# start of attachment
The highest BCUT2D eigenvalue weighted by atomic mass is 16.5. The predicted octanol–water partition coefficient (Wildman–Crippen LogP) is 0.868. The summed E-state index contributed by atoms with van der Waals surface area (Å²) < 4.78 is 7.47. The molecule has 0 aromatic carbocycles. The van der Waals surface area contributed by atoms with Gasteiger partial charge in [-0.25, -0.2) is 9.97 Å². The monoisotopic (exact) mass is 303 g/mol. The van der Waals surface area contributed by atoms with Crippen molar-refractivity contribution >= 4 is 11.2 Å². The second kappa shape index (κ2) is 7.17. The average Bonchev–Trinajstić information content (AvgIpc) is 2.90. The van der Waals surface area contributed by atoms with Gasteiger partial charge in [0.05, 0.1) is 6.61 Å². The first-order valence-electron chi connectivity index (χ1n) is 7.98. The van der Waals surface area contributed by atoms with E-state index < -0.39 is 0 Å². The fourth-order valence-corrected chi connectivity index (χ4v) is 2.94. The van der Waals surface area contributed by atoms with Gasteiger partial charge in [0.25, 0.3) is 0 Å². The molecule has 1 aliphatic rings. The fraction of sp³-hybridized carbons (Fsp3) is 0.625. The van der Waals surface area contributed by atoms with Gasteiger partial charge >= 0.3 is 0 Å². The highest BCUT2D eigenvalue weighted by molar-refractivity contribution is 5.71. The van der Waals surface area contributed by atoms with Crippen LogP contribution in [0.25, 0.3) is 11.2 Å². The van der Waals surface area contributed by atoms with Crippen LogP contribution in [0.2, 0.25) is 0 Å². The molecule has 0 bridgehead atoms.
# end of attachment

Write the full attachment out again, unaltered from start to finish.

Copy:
The highest BCUT2D eigenvalue weighted by atomic mass is 16.5. The predicted octanol–water partition coefficient (Wildman–Crippen LogP) is 0.868. The summed E-state index contributed by atoms with van der Waals surface area (Å²) < 4.78 is 7.47. The molecule has 0 aromatic carbocycles. The van der Waals surface area contributed by atoms with Gasteiger partial charge in [-0.25, -0.2) is 9.97 Å². The monoisotopic (exact) mass is 303 g/mol. The van der Waals surface area contributed by atoms with Crippen molar-refractivity contribution >= 4 is 11.2 Å². The second kappa shape index (κ2) is 7.17. The average Bonchev–Trinajstić information content (AvgIpc) is 2.90. The van der Waals surface area contributed by atoms with Gasteiger partial charge in [0.05, 0.1) is 6.61 Å². The first-order valence-electron chi connectivity index (χ1n) is 7.98. The van der Waals surface area contributed by atoms with E-state index < -0.39 is 0 Å². The fourth-order valence-corrected chi connectivity index (χ4v) is 2.94. The van der Waals surface area contributed by atoms with Gasteiger partial charge in [0.25, 0.3) is 0 Å². The molecule has 1 aliphatic rings. The fraction of sp³-hybridized carbons (Fsp3) is 0.625. The van der Waals surface area contributed by atoms with Gasteiger partial charge >= 0.3 is 0 Å². The highest BCUT2D eigenvalue weighted by molar-refractivity contribution is 5.71. The van der Waals surface area contributed by atoms with Crippen LogP contribution in [0.25, 0.3) is 11.2 Å². The van der Waals surface area contributed by atoms with Crippen LogP contribution in [0.2, 0.25) is 0 Å². The molecule has 0 bridgehead atoms.